A very senior U.S. military source who spent years designing the U.S. anti-ISIS strategy with both the Kurds and the Turks expressed skepticism to Fox News on Thursday about the Turkey-Syria cease-fire announced earlier by Vice President Pence and Secretary of State Mike Pompeo.
The deal was announced after Pence and Pompeo met with Turkish President Recep Tayyip Erdogan on Thursday, and it calls for a 120-hour cease-fire. Turkey's military incursion into northeastern Syria last week, known as Operation Peace Spring, will pause during that time so Kurdish-led forces can pull back from a 20-mile-wide safe zone on the Turkish-Syrian border. The U.S. and Turkey agreed that the military operation will end entirely upon completion of the Kurdish withdrawal, according to the deal.
“There is no way the Kurds can leave that security zone," the military source told Fox News. "There are thousands of Kurds who live in what the Turks want as a buffer zone. That’s where these fighters’ families live. That is where they are from.”
In other words, thousands of Kurdish civilians live in the so-called buffer zone, according to the source.
Gen. Mazloum Abdi, the Syrian Kurdish military leader who serves as commander of the SDF, announced that he would accept.
A separate senior U.S. military source involved with the U.S. troop withdrawal in Syria, asked for an assessment of the pause in fighting, said: "Stopping the shooting is always a good thing. It buys us a little time."
But the source added, “General Mazloum says he will pull back. This is a tactical withdrawal by Mazloum. Kurds haven’t given up their aspirations."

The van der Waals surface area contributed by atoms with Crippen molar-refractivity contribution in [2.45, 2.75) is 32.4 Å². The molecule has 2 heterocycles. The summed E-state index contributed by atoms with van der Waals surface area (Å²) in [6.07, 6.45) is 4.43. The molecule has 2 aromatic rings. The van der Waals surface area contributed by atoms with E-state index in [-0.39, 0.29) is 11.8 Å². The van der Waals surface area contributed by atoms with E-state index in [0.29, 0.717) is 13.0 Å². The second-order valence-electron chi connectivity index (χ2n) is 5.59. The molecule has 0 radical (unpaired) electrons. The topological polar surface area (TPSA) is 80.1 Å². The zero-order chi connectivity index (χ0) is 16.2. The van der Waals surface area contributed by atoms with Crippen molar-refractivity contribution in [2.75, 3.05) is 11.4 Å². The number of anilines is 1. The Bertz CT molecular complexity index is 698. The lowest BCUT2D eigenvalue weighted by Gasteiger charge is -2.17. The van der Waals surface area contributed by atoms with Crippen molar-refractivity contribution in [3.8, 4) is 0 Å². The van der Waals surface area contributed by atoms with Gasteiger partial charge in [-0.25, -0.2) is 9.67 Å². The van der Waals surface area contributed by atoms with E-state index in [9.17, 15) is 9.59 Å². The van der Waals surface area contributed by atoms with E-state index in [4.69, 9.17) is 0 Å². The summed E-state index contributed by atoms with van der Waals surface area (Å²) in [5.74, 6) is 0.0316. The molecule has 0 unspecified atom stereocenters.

"The Turks get what they want,” the second military source said, referring to the buffer zone along the border within Syria. “At some point, there will be more violence.”
There are signs already, this second senior source said, of “what some call ethnic cleansing," adding, There are "a lot of refugees on the roads."
“Cease-fire is always a good thing,” the military source said. “Strategically, not sure if it is a good thing.”
When asked if there was a problem with Turks going to Russia now to consult with Russian President Vladimir Putin and SDF leaders going to Russia, the source responded emphatically,: “Yeah, I have a problem," adding: “There are going to be second-, third-, fourth-order consequences. Some of which we can already see.”
Turkish officials said they "got what we wanted" out of the meeting with the U.S., but fell short of calling the agreement a cease-fire.
"We got what we wanted. This is not a cease-fire. We only halt our operations," Turkish Foreign Minister Mevlut Cavusoglu told the Middle East Eye (MEE) news outlet.
The joint agreement made for northeast Syria on Thursday did not explicitly use the term "cease-fire." Rather, under its measured terms, "the Turkish side will pause Operation Peace Spring in order to allow the withdrawal of YPG from the safe zone within 120 hours," and "Operation Peace Spring will be halted upon completion of this withdrawal."